Finally got the code on Github: https://github.com/kokke/tiny-AES-c

I've optimized a bit for size. GCC size output when compiled for ARM:

$ arm-none-eabi-gcc -O2 -c aes.c -o aes.o
$ size aes.o
   text    data     bss     dec     hex filename
   1024       0     204    1228     4cc aes.o

So the resource usage is now 1KB code, 204 bytes RAM.

I don't remember how to build for the PIC, but if the 8bit AVR Atmel Mega16 is anything like the PIC, the resource usage is:

$ avr-gcc -Wall -Wextra -mmcu=atmega16 -O2 -c aes.c -o aes.o
$ avr-size aes.o
   text    data     bss     dec     hex filename
   1553       0     198    1751     6d7 aes.o

So 1.5K code and 198bytes RAM.

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I recently took the axTLS implementation and worked on shrinking it as much as I could. You can easily generate the S-boxes yourself and save yourself a few hundred bytes.

static uint8_t aes_sbox[256];   /** AES S-box  */
static uint8_t aes_isbox[256];  /** AES iS-box */
void AES_generateSBox(void)
{
    uint32_t t[256], i;
    uint32_t x;
    for (i = 0, x = 1; i < 256; i ++)
    {
        t[i] = x;
        x ^= (x << 1) ^ ((x >> 7) * 0x11B);
    }

    aes_sbox[0] = 0x63;
    for (i = 0; i < 255; i ++)
    {
        x = t[255 - i];
        x |= x << 8;
        x ^= (x >> 4) ^ (x >> 5) ^ (x >> 6) ^ (x >> 7);
        aes_sbox[t[i]] = (x ^ 0x63) & 0xFF;
    }
    for (i = 0; i < 256;i++)
    {
         aes_isbox[aes_sbox[i]]=i;
    }
}

You can get the full source at: http://ccodeblog.wordpress.com/2012/05/25/aes-implementation-in-300-lines-of-code/

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  • \$\begingroup\$ You know your stuff, Andrew. Upvoted. :D \$\endgroup\$ – Alex May 29 '12 at 5:26
3
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I've been doing an implementation in C, AES-128 only, called aes-min, with MIT license. It targets small microprocessors (e.g. 8-bit) with little RAM/ROM.

It has optional on-the-fly key schedule calculation to reduce memory requirements (avoiding the need for the full expanded key schedule in RAM).

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1
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You may find this implementation interesting. Its from an open source AVR crypto-libary.

You can find some general (outdated) information and statistics about code size and performance here.

AES:

AES information

I only played around with the SHA-1 source from that lib, so I can't comment on AES.

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1
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I'm using the implementation of Texas for msp430 in a Freescale microcontroller S08SH8 with 512 RAM and 8k of flash and also in Arduino without any rework.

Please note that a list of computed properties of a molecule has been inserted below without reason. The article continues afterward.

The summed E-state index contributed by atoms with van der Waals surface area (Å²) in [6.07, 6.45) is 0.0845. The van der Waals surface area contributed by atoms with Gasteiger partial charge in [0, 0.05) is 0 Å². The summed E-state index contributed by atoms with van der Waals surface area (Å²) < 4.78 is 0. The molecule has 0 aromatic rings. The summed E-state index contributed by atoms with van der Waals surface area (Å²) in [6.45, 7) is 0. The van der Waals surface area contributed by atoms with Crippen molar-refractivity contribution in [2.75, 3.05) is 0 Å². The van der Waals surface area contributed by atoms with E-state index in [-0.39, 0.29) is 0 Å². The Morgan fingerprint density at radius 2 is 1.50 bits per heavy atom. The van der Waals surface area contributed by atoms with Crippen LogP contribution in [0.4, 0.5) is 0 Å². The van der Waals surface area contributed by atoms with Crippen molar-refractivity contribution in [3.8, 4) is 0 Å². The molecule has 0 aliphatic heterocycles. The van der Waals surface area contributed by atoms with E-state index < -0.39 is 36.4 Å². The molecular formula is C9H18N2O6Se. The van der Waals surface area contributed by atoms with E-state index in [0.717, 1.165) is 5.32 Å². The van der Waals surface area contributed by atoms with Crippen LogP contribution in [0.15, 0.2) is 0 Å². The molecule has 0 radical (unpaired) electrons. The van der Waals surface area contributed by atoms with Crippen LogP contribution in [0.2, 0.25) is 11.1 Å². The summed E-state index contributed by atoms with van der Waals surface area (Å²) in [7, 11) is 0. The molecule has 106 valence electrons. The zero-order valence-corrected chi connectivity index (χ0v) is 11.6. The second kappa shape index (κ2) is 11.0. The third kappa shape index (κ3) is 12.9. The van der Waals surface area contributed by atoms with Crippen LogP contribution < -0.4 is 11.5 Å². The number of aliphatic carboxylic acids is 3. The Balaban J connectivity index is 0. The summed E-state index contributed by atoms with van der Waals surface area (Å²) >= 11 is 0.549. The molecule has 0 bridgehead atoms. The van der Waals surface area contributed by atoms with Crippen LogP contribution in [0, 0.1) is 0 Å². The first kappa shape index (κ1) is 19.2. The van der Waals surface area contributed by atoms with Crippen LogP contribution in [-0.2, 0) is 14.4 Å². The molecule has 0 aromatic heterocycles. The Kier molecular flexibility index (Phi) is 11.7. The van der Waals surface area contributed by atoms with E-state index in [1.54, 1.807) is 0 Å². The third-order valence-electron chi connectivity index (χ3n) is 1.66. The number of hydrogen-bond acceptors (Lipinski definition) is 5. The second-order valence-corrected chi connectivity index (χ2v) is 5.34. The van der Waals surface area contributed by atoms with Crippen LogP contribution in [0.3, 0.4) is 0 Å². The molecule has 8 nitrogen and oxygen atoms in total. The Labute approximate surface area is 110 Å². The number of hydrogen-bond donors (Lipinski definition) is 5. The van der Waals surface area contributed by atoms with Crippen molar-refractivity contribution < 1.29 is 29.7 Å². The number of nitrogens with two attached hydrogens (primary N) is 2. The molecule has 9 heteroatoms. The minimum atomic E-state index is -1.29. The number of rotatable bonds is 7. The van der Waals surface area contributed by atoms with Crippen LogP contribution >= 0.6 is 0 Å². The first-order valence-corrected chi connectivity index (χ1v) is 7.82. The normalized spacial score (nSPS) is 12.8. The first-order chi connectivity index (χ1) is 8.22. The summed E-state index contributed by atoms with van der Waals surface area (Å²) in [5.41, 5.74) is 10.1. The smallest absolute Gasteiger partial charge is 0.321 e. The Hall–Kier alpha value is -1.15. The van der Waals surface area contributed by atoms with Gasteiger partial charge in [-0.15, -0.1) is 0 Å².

http://www.ti.com/lit/an/slaa547a/slaa547a.pdf

http://www.ti.com/tool/AES-128

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0
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Smallest AES128 I wrote for PIC series can run in 900 instructions and 42 bytes of RAM. I use it myself on the PIC12 series but PIC10F206 is also possible :-).

I can't disclose the code since it from my company but I wrote it in asm for PIC10-12-16 series. Encryption takes 444 bytes of code including lookup table of 256 bytes, this code also included the key load function which is some 25 bytes.

I would all advice to check for the AES paper and implement it yourself !. Most implementations are very bad and use way to much ram and rom.

I also implemented AES128 for the dsPIC and PIC24 and use about 70% less code space compared to microchip's lib and my code is also a bit faster. dsPIC and PIC24 implementation numbers:

" Encryption takes about 2995 cycles. 79.10uS @ 40 MIPS, 197.75uS @ 16 MIPS"

" DecKeySetup takes about 567 cycles. 14.20uS @ 40 MIPS, 35.43uS @ 16 MIPS"

" Decryption takes about 3886 cycles. 97.15uS @ 40 MIPS, 242.88uS @ 16 MIPS"

" Total code size is 1050 Words incl tables."

The beauty about the PIC24 core is that some instructions are 32 bits and this makes life much more easy for building a small AES128 implementation, my code uses all 32 bit instructions available and is completely 32 bit in operation so I can port the code quickly to PIC32 or other 32 bit cpu's.

AES is very simple to implement only most people do not try even !.

Look at the link: http://www.cs.bc.edu/~straubin/cs381-05/blockciphers/rijndael_ingles2004.swf

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  • \$\begingroup\$ Is it open source? Can you post the code? \$\endgroup\$ – Toby Jaffey Jul 17 '11 at 21:59
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    \$\begingroup\$ @Paul - Welcome to Electrical Engingeering! Your answer is interesting and encouraging, but it isn't really useful without more detail. 900 instructions could probably fit in a code block! Please se the "edit" link below the answer to improve it. \$\endgroup\$ – Kevin Vermeer Jul 17 '11 at 22:08
  • \$\begingroup\$ @PaulHolland great news, where is the code? \$\endgroup\$ – Frank Jul 19 '11 at 9:11
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    \$\begingroup\$ @Paul - You'd be getting a pile of upvotes instead of the downvote you currently have if you explained how you wrote it and posted the code! If you can't post the code for licensing reasons, at least explain how you wrote it and how Joby could parallel your work. \$\endgroup\$ – Kevin Vermeer Jul 19 '11 at 13:13